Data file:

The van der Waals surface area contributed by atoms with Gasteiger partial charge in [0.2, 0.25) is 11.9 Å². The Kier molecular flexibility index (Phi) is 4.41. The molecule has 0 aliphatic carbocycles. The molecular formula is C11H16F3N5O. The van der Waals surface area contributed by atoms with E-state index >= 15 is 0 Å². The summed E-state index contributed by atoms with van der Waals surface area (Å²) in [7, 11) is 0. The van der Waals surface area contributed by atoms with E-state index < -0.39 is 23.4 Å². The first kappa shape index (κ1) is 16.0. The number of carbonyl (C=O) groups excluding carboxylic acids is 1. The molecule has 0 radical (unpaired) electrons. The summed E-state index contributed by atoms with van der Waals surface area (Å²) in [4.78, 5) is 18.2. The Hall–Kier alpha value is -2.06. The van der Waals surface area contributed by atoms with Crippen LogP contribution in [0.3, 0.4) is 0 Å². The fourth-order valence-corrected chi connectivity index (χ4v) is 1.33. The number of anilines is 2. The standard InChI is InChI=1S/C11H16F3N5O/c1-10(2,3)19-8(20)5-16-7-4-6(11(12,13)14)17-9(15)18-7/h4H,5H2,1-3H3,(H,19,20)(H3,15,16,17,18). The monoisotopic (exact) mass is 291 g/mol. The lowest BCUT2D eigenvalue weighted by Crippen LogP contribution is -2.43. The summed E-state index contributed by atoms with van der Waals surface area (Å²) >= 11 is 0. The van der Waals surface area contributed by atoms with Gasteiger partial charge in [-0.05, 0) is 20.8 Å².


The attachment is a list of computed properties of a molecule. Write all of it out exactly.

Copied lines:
The van der Waals surface area contributed by atoms with Gasteiger partial charge in [0.2, 0.25) is 11.9 Å². The Kier molecular flexibility index (Phi) is 4.41. The molecule has 0 aliphatic carbocycles. The molecular formula is C11H16F3N5O. The van der Waals surface area contributed by atoms with E-state index >= 15 is 0 Å². The summed E-state index contributed by atoms with van der Waals surface area (Å²) in [7, 11) is 0. The van der Waals surface area contributed by atoms with E-state index < -0.39 is 23.4 Å². The first kappa shape index (κ1) is 16.0. The number of carbonyl (C=O) groups excluding carboxylic acids is 1. The molecule has 0 radical (unpaired) electrons. The summed E-state index contributed by atoms with van der Waals surface area (Å²) in [4.78, 5) is 18.2. The Hall–Kier alpha value is -2.06. The van der Waals surface area contributed by atoms with Crippen LogP contribution in [0.3, 0.4) is 0 Å². The fourth-order valence-corrected chi connectivity index (χ4v) is 1.33. The number of anilines is 2. The standard InChI is InChI=1S/C11H16F3N5O/c1-10(2,3)19-8(20)5-16-7-4-6(11(12,13)14)17-9(15)18-7/h4H,5H2,1-3H3,(H,19,20)(H3,15,16,17,18). The monoisotopic (exact) mass is 291 g/mol. The lowest BCUT2D eigenvalue weighted by Crippen LogP contribution is -2.43. The summed E-state index contributed by atoms with van der Waals surface area (Å²) >= 11 is 0. The van der Waals surface area contributed by atoms with Gasteiger partial charge in [-0.05, 0) is 20.8 Å².